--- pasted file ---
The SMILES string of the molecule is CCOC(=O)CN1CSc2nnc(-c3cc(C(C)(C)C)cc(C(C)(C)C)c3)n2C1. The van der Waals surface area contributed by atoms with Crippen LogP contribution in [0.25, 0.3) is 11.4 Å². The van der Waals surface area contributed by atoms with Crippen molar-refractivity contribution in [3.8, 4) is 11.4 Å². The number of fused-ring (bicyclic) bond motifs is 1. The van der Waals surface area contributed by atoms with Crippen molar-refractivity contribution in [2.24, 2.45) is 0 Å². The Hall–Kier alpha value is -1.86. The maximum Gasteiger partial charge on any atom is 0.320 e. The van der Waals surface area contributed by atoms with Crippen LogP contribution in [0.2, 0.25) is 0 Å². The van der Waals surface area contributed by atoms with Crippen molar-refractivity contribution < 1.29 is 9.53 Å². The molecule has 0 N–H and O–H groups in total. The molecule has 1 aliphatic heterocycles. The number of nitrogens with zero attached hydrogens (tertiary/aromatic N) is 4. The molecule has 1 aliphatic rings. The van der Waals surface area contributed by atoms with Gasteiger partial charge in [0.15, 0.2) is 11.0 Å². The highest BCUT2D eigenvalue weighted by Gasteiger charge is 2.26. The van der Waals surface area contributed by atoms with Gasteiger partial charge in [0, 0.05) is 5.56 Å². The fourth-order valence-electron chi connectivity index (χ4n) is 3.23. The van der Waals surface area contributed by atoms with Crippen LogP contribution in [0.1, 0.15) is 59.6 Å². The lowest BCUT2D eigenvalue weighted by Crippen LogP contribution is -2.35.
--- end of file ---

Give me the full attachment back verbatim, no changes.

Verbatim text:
The SMILES string of the molecule is CCOC(=O)CN1CSc2nnc(-c3cc(C(C)(C)C)cc(C(C)(C)C)c3)n2C1. The van der Waals surface area contributed by atoms with Crippen LogP contribution in [0.25, 0.3) is 11.4 Å². The van der Waals surface area contributed by atoms with Crippen molar-refractivity contribution in [3.8, 4) is 11.4 Å². The number of fused-ring (bicyclic) bond motifs is 1. The van der Waals surface area contributed by atoms with Crippen molar-refractivity contribution in [2.24, 2.45) is 0 Å². The Hall–Kier alpha value is -1.86. The maximum Gasteiger partial charge on any atom is 0.320 e. The van der Waals surface area contributed by atoms with Crippen LogP contribution in [0.2, 0.25) is 0 Å². The van der Waals surface area contributed by atoms with Crippen molar-refractivity contribution < 1.29 is 9.53 Å². The molecule has 0 N–H and O–H groups in total. The molecule has 1 aliphatic heterocycles. The number of nitrogens with zero attached hydrogens (tertiary/aromatic N) is 4. The molecule has 1 aliphatic rings. The van der Waals surface area contributed by atoms with Gasteiger partial charge in [0.15, 0.2) is 11.0 Å². The highest BCUT2D eigenvalue weighted by Gasteiger charge is 2.26. The van der Waals surface area contributed by atoms with Gasteiger partial charge in [0, 0.05) is 5.56 Å². The fourth-order valence-electron chi connectivity index (χ4n) is 3.23. The van der Waals surface area contributed by atoms with Crippen LogP contribution in [0.1, 0.15) is 59.6 Å². The lowest BCUT2D eigenvalue weighted by Crippen LogP contribution is -2.35.